Bushfires crisis: PR pros slam Australian PM's failure of crisis comms and leadership

As Australia battles its worst natural disaster in living memory, communications experts have labelled Prime Minister Scott Morrison's response an extraordinary failure of crisis comms and leadership, with some warning that it could cost him at the polls.

Australians have protested against PM Scott Morrison's response to the bushfires crisis. Photos: Getty Images
Australians have protested against PM Scott Morrison's response to the bushfires crisis. Photos: Getty Images

Scott Morrison was the marketing chief behind Tourism Australia's 'So where the bloody hell are you?' campaign in 2006. Thirteen years on, those words have come back to haunt him.

Elected prime minister of Australia in 2019, Morrison has been heavily criticised for taking an "ill-advised vacation" with his family in Hawaii as bushfires turned large parts of his country to ash.

While he was enjoying the Hawaiian sunshine – with reports he had even asked his press office to suppress details of his whereabouts – bushfires had blanketed much of Australia’s East Coast in smoke, leaving an eerie, dystopian orange hue that felt a lot more like the film Blade Runner 2049 than Australia in 2019.

Upon returning home, Morrison received further criticism for failing to step up and lead the nation through a crisis.

He has been accused of being far too slow to act and leaving it up to state governments and emergency services, downplaying the severity of the bushfires, refusing to acknowledge their links to climate change and delaying the deployment of Australian Defence Forces' resources to help overstretched firefighters.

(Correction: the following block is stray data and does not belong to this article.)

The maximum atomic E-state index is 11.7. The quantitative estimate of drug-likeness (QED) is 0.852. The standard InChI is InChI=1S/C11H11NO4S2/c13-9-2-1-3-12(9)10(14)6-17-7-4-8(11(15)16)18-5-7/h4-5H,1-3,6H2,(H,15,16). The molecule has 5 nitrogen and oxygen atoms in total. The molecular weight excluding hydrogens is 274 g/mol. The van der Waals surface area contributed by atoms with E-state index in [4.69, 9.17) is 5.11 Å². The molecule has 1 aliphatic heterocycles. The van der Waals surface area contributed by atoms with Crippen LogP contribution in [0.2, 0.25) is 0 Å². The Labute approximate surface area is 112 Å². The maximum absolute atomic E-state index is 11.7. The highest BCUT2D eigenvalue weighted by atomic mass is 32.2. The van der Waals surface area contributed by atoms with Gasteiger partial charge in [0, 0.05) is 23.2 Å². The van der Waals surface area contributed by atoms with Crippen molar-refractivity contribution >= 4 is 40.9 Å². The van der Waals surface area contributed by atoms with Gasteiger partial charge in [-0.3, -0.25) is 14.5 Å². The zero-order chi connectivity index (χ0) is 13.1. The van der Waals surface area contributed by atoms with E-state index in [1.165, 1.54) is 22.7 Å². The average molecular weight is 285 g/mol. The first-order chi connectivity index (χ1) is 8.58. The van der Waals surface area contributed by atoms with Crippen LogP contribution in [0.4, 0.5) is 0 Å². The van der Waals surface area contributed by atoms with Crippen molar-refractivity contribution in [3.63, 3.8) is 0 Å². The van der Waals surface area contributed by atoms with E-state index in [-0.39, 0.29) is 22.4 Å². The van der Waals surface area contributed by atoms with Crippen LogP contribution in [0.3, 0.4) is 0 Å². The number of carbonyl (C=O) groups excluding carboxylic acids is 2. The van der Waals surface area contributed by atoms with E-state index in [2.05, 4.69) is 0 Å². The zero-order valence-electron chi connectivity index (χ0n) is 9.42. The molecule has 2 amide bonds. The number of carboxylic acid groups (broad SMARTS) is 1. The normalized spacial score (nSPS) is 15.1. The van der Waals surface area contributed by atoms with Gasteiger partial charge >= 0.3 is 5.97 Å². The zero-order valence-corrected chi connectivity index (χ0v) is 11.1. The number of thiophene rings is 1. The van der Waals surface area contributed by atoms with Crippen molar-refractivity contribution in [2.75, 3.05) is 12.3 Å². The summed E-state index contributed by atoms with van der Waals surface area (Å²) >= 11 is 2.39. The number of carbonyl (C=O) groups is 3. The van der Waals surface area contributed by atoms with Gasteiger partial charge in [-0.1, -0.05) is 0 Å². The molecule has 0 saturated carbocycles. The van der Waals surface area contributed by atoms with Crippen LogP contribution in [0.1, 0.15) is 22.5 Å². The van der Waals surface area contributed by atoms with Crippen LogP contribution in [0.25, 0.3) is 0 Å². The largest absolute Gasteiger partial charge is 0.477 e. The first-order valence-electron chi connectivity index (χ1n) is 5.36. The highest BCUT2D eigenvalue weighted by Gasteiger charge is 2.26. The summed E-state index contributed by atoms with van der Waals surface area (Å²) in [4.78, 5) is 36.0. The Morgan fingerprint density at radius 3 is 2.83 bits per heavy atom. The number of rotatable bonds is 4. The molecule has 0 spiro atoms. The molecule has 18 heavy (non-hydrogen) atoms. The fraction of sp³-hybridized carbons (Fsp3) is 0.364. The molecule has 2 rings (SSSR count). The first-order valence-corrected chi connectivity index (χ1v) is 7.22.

Instead, Morrison has chosen to hold awkward photo opportunities with national cricket teams rather than engage with desperate and devastated Australians pleading for help.

When he has ventured out to towns ravaged by the blazes, victims have refused to shake his hand – and in one case, the PM even turned his back on a woman who, after losing everything, was asking for the government to offer more help.

His messaging over the festive break has been labelled "tone-deaf" and "lacking in empathy", while some have criticised his calls for prayers and patience rather than setting out immediate plans to help communities that have been engulfed by the flames.

After initially ruling out any payment to volunteer firefighters (a policy that has since changed following a backlash), Morrison's New Year’s message described Australia as "one of the best countries to raise children".